Making Blockchain Smart
- October 11, 2018
- 0 Comments
Krista: Thanks, Mark, for joining us today. Today we are talking about blockchain and how we make blockchain smart, so tell me what are people doing? This is super buzz word, bingo. What are people doing to actually make blockchain smart?
Mark: Yeah, I mean blockchain obviously is maturing in the industry. Really, the concept of data driven contracting or smart contracts is what we’re excited about at BB3. You don’t actually even need to bind this to a blockchain, but if you do that, it brings certain advantages. So it’s estimated that the industry is leaking about 9% of company turnover based on poor contract management, so the whole life cycle of contracts. The idea of data driven or smart contracts is that you’re able to manage the life cycle of those contracts and then connect them to shared data in the blockchain to allow you to automatically execute specific clauses within that contract itself.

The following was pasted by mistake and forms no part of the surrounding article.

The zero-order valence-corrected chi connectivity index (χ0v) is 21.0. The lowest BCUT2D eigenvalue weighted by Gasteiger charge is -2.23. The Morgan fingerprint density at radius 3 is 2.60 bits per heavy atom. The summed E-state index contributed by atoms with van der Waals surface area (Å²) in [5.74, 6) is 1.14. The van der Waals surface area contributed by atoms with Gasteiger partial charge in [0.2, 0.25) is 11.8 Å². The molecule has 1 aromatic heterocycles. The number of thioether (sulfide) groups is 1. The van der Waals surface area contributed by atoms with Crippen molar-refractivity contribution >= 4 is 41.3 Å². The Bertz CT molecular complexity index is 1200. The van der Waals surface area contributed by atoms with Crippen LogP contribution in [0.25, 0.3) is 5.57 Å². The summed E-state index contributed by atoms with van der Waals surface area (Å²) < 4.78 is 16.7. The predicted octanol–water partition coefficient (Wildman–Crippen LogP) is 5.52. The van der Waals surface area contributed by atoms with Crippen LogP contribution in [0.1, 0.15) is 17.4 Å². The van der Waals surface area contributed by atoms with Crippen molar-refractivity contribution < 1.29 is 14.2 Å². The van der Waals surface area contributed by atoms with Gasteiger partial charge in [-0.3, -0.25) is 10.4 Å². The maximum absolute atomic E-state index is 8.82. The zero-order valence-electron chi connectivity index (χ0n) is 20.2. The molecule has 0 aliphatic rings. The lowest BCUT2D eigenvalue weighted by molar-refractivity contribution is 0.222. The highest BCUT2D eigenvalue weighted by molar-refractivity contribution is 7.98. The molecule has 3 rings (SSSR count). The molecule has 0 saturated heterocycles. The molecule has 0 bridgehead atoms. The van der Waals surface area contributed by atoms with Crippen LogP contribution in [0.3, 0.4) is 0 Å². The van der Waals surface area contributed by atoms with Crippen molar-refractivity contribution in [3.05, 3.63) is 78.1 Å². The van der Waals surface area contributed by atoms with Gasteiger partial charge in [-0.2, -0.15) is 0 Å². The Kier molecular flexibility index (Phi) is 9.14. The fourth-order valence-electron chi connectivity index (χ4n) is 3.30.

Krista: So can you give me more of a real world example of that?
Mark: Sure. If you think about transportation of fragile goods where a grocery store might take some strawberries from an agriculture organization, they would have clauses in the contract that say the strawberries need to be transported below 12 degrees, center grade. So we have this concept of spoilage. If the strawberries are transported above their temperature then we may get spoilage and there’ll be penalties in the clause. So the smart contract allows you to monitor sensors in the van for temperature and then automatically execute those spoilage clauses based on the transportation data.
Krista: Well, that’s great. Super interesting. So we’re combining IOT devices there, we’re getting blockchain involved and smart contracts.
Mark: Absolutely. Shared data model, connected to IOT sensors and bound by contracting, so instead of having all of those administers figuring out after the fact what should be paid and what should be exchanged, it’s fully automated.
Krista: Well, I look forward to 9% less spoilage in food. Thanks, Mark, for joining us.